KYUK AM

Anna Rose MacArthur

News Director

Anna Rose MacArthur catching a four-wheeler ride in Napakiak, Alaska.
Credit Katie Basile / KYUK

Anna Rose MacArthur serves as KYUK's News Director. She got her start reporting at KNOM in Nome, Alaska and then traveled south to report with KRTS in Marfa, Texas. Anna Rose soon missed rural Alaska and returned to join KYUK in 2015. She leads an award-winning newsroom and has launched statewide public radio reporting collaborations. Her journalism has received a Regional Edward R. Murrow Award and statewide awards for coverage on climate change, health, business, education, and mushing. Anna Rose’s favorite stories to tell include a muskox, salmon, or sled dog. Her work has appeared on NPR, 99 Percent Invisible, HowSound, and Transom. She was a 2020 fellow in the Editorial Integrity and Leadership Initiative, a partnership between the CPB and Arizona State University Cronkite School of Journalism. Anna Rose is a Transom Story Workshop alumni.

AVCP President and CEO Vivian Korthius at the AVCP Annual Convention in Bethel, Alaska on Oct. 6, 2016.
Dean Swope / KYUK

As some activists in the lower  48 advocate for defunding law enforcement, rural Alaska tribes are doing the opposite. They’re working to get more funding for law enforcement for communities that have few, or no, public safety officers. A panel addressed this issue on the first day at the Alaska Federation of Natives Convention.



YKHC tightens visitor restrictions at its Bethel hospital beginning March 19, 2020 to prevent the spread of coronavirus.
Katie Basile / KYUK

The first person in the region has been hospitalized in Bethel for COVID-19. The Yukon-Kuskokwim Health Corporation admitted the patient on Oct. 15.

Elyssa Loughlin / KYUK

All results from the third round of COVID-19 testing at the Bethel’s Elder’s Home returned negative after a staff member tested positive for the virus last week. The Yukon-Kuskokwim Health Corporation runs the facility and tested all staff and residents for the virus on Oct. 9, 12, and 15.

COVID-19 Illustration
Centers for Disease Control and Prevention (CDC)

Health officials are warning that the COVID-19 pandemic has reached a critical point that requires everyone in the region to stop gathering with non-household members to slow the spread of the virus.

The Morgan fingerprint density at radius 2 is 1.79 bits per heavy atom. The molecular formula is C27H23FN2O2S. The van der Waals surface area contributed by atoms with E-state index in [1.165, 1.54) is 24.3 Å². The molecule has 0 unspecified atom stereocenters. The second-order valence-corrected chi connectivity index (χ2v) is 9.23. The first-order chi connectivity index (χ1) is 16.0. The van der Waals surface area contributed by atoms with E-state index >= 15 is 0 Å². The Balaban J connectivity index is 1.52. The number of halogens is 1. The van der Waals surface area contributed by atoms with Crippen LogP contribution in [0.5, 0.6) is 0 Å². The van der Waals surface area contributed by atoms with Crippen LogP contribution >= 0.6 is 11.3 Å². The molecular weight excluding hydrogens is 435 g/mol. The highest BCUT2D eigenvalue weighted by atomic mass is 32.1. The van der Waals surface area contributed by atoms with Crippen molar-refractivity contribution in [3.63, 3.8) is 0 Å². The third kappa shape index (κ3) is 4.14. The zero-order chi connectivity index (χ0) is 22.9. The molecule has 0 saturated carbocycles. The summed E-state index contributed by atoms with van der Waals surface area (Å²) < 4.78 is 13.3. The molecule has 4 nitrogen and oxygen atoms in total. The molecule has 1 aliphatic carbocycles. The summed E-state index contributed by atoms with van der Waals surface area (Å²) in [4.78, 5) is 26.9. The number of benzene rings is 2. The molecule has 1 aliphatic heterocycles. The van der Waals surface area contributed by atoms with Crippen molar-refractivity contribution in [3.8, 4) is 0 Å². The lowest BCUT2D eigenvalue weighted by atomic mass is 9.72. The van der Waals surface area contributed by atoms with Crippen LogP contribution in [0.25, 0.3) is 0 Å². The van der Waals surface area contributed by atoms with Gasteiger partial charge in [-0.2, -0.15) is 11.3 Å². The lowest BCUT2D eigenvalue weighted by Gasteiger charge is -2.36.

This scanning electron microscope image shows SARS-CoV-2 (in yellow), the coronavirus that causes COVID-19, isolated from a patient in the U.S., emerging from the surface of cells (in blue/pink) cultured in a lab.
National Institute of Allergy and Infectious Diseases – Rocky Mountain Laboratories

Coronavirus cases in the Yukon-Kuskokwim Delta have risen dramatically in the past two weeks, with 126 new cases between Oct. 1 and Oct. 14. The Yukon-Kuskokwim Health Corporation is urging everyone to stop gathering with people outside their households to slow the spread of the virus. To talk more about the state of the pandemic in the region and what you can do to help, KYUK talks with YKHC Chief of Staff Dr. Ellen Hodges and YKHC Vice President of Communications Tiffany Zulkosky. Our conversation was recorded Oct. 14.


Dan Sullivan

This week on Coffee at KYUK, we’re talking with Alaska’s U.S. Senate candidates. On this show, we talk with Republican incumbent Sen. Dan Sullivan who is running for a second term in the U.S. Senate.



Courtesy of Dan Sullivan

Incumbent Republican Sen. Dan Sullivan said that he’s been doing a good job for rural Alaska, and wants another term in the U.S. Senate. He pointed to his support of public safety funding, and to Attorney General William Barr’s allocation of federal money for rural policing as proof of his effectiveness.

Mike McIntyre

The Yukon-Kuskokwim Health Corporation is in Chevak conducting community-wide coronavirus testing. The Chevak Tribal Council declared a community lockdown on Oct. 12 after a resident tested positive for the virus. That resident is a student at the Chevak school, according to Chevak Superintendent David Lougee.

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